Author: M.T. Anderson
My Age Recommendation: 12+
Publisher: Walker Books
Publication Date: 2000
Anthony is a wuss - until the day he finds his girlfriend, Diana, in Turner's arms! Anthony vows revenge and devises The Plan which involves an anarchist, a condiment trolley, and a 1985 Oldsmobile named Margot. But when these ingredients are finally put together, will he be satisfied?
I’ve got a bit sick and tired of reading male protag YA about zombies, or spies, or well, anything set in the future.
As such, I decided to search for the kinds of books I’ve always loved the most – comedic boy-POV stuff in the vein of King Dork or The Perks Of Being A Wallflower.
The result was Burger Wuss, a slight but entertaining novel about a geek hatching an elaborate plan to get revenge on the rival who’s stolen his woman.
The reason for the burger reference? A lot of the action takes place in a fast food joint, where hero Anthony takes a job in order to be closer to his nemesis.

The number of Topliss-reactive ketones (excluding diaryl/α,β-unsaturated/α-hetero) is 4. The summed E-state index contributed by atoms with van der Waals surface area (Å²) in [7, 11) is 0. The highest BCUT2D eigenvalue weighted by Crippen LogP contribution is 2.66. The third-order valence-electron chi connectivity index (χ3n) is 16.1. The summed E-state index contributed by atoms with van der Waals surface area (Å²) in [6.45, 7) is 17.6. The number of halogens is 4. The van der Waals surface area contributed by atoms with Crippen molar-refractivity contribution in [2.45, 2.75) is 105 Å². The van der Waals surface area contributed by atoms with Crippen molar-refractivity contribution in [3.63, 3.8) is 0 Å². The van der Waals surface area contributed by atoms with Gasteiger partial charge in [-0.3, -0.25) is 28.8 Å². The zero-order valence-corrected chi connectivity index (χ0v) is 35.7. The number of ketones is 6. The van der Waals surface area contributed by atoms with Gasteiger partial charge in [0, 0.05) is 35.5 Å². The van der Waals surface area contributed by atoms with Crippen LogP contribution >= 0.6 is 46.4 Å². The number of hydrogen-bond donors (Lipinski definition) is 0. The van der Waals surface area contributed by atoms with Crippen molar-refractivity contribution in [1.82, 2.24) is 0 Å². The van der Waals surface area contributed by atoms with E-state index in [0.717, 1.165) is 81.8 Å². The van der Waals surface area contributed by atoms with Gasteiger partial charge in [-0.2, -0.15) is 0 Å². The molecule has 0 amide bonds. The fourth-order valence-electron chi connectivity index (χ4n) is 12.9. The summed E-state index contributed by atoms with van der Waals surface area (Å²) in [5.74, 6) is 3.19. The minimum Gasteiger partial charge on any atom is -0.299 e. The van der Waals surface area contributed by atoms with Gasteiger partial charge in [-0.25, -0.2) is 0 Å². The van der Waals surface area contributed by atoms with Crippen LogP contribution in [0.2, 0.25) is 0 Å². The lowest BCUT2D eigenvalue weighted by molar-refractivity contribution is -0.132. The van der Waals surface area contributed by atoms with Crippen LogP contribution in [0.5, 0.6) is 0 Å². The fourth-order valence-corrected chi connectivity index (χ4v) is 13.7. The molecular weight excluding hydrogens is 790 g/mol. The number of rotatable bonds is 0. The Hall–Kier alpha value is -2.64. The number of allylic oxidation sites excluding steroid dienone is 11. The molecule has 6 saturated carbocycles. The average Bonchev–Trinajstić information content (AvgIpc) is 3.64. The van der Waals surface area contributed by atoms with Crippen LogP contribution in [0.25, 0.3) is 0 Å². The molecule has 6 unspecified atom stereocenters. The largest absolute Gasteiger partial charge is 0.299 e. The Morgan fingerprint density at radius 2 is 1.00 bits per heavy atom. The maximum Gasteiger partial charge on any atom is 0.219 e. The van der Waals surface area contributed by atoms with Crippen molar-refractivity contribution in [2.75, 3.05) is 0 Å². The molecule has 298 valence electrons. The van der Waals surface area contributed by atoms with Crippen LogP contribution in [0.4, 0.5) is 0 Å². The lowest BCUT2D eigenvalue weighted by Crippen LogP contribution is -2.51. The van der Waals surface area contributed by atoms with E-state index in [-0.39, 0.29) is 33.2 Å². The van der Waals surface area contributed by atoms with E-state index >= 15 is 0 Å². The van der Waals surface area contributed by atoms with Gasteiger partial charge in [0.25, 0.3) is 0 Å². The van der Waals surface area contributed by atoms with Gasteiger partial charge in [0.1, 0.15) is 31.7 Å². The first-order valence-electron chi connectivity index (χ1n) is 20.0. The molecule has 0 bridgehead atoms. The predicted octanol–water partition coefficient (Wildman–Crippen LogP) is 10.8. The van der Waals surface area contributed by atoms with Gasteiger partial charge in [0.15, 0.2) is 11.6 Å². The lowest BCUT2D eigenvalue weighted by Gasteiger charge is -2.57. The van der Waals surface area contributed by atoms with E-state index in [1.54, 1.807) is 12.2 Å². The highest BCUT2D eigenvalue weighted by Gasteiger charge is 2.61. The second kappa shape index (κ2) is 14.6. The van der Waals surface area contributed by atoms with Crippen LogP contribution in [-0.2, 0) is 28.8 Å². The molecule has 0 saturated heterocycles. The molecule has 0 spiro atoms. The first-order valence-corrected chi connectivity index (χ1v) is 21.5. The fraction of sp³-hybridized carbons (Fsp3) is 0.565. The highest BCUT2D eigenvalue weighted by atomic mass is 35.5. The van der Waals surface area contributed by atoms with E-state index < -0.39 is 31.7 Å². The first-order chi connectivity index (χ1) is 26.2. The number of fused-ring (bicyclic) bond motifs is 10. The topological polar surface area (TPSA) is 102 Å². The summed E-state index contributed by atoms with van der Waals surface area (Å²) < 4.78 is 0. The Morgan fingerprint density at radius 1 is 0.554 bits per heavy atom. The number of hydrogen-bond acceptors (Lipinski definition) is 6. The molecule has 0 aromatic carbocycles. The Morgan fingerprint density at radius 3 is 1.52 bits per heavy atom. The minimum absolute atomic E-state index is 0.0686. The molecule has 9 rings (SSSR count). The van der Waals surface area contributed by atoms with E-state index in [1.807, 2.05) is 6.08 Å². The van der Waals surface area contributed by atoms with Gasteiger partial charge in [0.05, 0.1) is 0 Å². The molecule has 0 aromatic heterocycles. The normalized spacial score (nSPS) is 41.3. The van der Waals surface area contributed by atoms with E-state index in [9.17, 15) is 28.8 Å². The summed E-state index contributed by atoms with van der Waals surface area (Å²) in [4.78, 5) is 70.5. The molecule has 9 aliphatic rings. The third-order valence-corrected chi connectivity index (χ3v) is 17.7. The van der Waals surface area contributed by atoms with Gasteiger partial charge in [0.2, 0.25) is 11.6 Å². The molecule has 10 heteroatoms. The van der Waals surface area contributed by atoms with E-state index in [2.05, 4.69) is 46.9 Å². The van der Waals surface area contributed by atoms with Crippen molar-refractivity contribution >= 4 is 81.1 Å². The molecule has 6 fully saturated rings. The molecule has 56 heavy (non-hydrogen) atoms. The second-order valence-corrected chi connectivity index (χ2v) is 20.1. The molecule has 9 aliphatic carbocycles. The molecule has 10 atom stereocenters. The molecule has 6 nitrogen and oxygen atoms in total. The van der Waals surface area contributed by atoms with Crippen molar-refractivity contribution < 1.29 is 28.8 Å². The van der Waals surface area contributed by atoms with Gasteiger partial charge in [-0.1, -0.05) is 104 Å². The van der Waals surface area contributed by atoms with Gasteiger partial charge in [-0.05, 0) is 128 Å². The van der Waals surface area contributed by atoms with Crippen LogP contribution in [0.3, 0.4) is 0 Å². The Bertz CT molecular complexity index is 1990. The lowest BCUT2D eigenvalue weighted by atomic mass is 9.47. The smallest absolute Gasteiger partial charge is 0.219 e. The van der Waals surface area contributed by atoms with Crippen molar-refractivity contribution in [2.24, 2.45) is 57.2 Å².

As many of us have either worked in a junk food restaurant – or knows someone who did – there’s some decent comic mileage gained out of the mundanity of the deep fat fryer.
And there’s an authenticity to the slow burn of a teen payback. Nothing much happens in this book, but that’s not especially to its detriment.
Like a lot of male-orientated fiction, the object of his affection is mostly a caricature, but Anderson gets Anthony’s voice right and there’s a motley band of amusing support, including anarchist Shunt who is nefariously co-opted by Anthony as his right-hand man and chief muscle.
As Anthony elevates a comparatively friendly rivalry between competing burger franchises into all-out war – just to ridicule the kid who slept with his girlfriend – the author touches on pertinent issues about peer pressure, jealousy and youthful over-exuberance.
And for those whose teenage years weren’t spent at the cool table or snuggled up next to a girl at the cinema, parts of this book will make you clench your fist in triumph.
Inevitably though, in real life, that kind of feeling doesn’t last and Anderson’s low-key tale plays that truthfully. The result is satisfying but shallow and not long-lasting – much like, it could be said, those meat patties which play such a central part throughout.